McIntosh, whose body hasn’t held up, will finish this year. Enright, who plays his 300th on Sunday, is 34 in September. He seemed a probable retiree but has the formline to continue, if he wishes. Bartel, Johnson, Kelly and Mackie’s prospects will be determined by what happens in the remainder of this season.

The Cats should shed at least three and more likely four of the G8, regardless of the pricey players they  bring  to the club. They need to stagger the exits of their veterans, rather than having seven finish at once – a recipe for trouble.

Managing the exit of magnificent servants presents a challenge, but it is one that the Cats are well equipped to handle, having already seen off Paul Chapman, Joel Corey, Cameron Ling and Brad Ottens. Chief executive Brian Cook, coach Chris Scott, recruiting boss Stephen Wells and football chief Steve Hocking will be sensitive to the legacies of club greats, but not to the extent that they would compromise the club’s future.

To plunder players in their prime is very Carlton of the ’80s and ’90s, not so Geelong of recent times. The Cats didn’t want free agency.

Scott has repeatedly stated their dislike of the free market. But, just as North Melbourne voted against the short-lived 10-year rule and promptly signed Doug Wade, Barry Davis and John Rantall en route to their first flag (1975), the Cats are happy to exploit the regulatory framework.

Why do free agents and alike want to play for Geelong? Until Ottens came, the Cats had struggled to land a sardine, let alone a sizeable fish. Last year, Mitch Clark chose the Cats over Collingwood for lifestyle reasons. The club has succeeded in selling the idea that players can escape from the spotlight (a dubious assertion) by heading down the highway, potentially settling on the coast.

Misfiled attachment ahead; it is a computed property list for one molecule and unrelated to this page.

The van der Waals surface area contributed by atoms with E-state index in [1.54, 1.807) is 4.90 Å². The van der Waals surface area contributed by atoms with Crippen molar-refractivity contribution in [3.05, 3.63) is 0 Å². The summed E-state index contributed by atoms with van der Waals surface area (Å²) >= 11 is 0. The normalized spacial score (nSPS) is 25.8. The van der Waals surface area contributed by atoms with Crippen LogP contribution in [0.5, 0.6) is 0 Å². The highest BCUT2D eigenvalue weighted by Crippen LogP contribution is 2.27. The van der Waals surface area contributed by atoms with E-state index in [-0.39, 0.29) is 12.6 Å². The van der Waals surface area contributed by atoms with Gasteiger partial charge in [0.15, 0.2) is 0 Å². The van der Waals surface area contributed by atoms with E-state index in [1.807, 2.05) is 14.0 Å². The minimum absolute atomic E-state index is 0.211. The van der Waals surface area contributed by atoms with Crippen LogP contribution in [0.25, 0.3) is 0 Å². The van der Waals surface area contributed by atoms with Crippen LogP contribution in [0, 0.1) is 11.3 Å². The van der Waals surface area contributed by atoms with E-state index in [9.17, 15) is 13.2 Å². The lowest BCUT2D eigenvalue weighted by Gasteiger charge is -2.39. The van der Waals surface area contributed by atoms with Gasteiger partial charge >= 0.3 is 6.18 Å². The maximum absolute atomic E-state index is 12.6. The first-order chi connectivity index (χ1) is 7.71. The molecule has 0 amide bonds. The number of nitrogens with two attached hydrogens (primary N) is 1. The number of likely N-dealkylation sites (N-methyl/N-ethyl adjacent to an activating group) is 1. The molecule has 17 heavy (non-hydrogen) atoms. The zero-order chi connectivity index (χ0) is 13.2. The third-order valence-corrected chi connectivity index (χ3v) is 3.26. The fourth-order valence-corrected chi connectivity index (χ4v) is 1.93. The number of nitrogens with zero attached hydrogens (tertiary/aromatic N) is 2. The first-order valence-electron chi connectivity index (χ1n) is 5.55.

Serendipity has seen the region surrounding Geelong – particularly the surf coast – producing a stream of desirable players. Travis Boak, who flirted with becoming a Cat, is from Torquay. Dangerfield is from Moggs Creek, St Kilda’s Jack Steven hails from Lorne, Henderson, too, is a local.

The Cats have long lusted for Dangerfield, as they did for Boak. That Frank Costa, their seminal ex-president, employs Dangerfield’s mother and aunt (they have looked after the Costa palazzo at Airey’s Inlet for several years), is one of the meaningful connections between the Dangerfields and Geelong, albeit the Crows also happen to employ Paddy’s dad in a part-time recruiting role.

It’s strange to think of the Cats as a predator when their success was built upon patient use of the draft, plus a generous father-son rule.

But having been overtaken by the Hawks, who excelled in targeted recruiting from other clubs, they’ve cottoned on and become, however reluctantly, serious players in the freed up marketplace.

No matter where they finish and whichever greats finish their careers, they shape as the post-season bandits, the team to watch in October.  The Age SportThis story Administrator ready to work first appeared on Nanjing Night Net.